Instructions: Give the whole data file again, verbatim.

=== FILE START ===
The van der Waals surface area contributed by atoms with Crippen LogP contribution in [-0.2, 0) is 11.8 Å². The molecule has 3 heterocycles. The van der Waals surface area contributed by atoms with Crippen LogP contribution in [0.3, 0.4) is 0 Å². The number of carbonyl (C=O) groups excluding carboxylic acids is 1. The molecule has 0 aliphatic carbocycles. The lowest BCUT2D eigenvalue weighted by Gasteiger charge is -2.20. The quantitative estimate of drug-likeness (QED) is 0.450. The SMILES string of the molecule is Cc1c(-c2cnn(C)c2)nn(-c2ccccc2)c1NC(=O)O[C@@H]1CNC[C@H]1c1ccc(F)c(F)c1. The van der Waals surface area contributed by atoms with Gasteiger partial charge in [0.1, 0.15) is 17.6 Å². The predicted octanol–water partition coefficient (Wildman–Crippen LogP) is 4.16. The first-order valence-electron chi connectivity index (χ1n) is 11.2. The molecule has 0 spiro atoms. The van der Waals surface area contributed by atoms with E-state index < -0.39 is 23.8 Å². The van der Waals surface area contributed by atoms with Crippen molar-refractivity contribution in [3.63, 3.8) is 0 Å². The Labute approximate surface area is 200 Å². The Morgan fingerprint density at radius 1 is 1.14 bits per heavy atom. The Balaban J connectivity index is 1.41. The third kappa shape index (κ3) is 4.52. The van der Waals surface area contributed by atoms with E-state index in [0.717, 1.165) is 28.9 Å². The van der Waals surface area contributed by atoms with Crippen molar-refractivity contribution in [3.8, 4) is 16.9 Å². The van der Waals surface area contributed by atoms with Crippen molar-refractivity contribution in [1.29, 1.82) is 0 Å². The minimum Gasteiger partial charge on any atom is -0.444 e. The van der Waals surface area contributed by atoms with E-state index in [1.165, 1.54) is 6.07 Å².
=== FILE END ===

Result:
The van der Waals surface area contributed by atoms with Crippen LogP contribution in [-0.2, 0) is 11.8 Å². The molecule has 3 heterocycles. The van der Waals surface area contributed by atoms with Crippen LogP contribution in [0.3, 0.4) is 0 Å². The number of carbonyl (C=O) groups excluding carboxylic acids is 1. The molecule has 0 aliphatic carbocycles. The lowest BCUT2D eigenvalue weighted by Gasteiger charge is -2.20. The quantitative estimate of drug-likeness (QED) is 0.450. The SMILES string of the molecule is Cc1c(-c2cnn(C)c2)nn(-c2ccccc2)c1NC(=O)O[C@@H]1CNC[C@H]1c1ccc(F)c(F)c1. The van der Waals surface area contributed by atoms with Gasteiger partial charge in [0.1, 0.15) is 17.6 Å². The predicted octanol–water partition coefficient (Wildman–Crippen LogP) is 4.16. The first-order valence-electron chi connectivity index (χ1n) is 11.2. The molecule has 0 spiro atoms. The van der Waals surface area contributed by atoms with E-state index < -0.39 is 23.8 Å². The van der Waals surface area contributed by atoms with Crippen molar-refractivity contribution in [3.63, 3.8) is 0 Å². The Labute approximate surface area is 200 Å². The Morgan fingerprint density at radius 1 is 1.14 bits per heavy atom. The Balaban J connectivity index is 1.41. The third kappa shape index (κ3) is 4.52. The van der Waals surface area contributed by atoms with E-state index in [0.717, 1.165) is 28.9 Å². The van der Waals surface area contributed by atoms with Crippen molar-refractivity contribution in [3.8, 4) is 16.9 Å². The van der Waals surface area contributed by atoms with Crippen molar-refractivity contribution in [1.29, 1.82) is 0 Å². The minimum Gasteiger partial charge on any atom is -0.444 e. The van der Waals surface area contributed by atoms with E-state index in [1.165, 1.54) is 6.07 Å².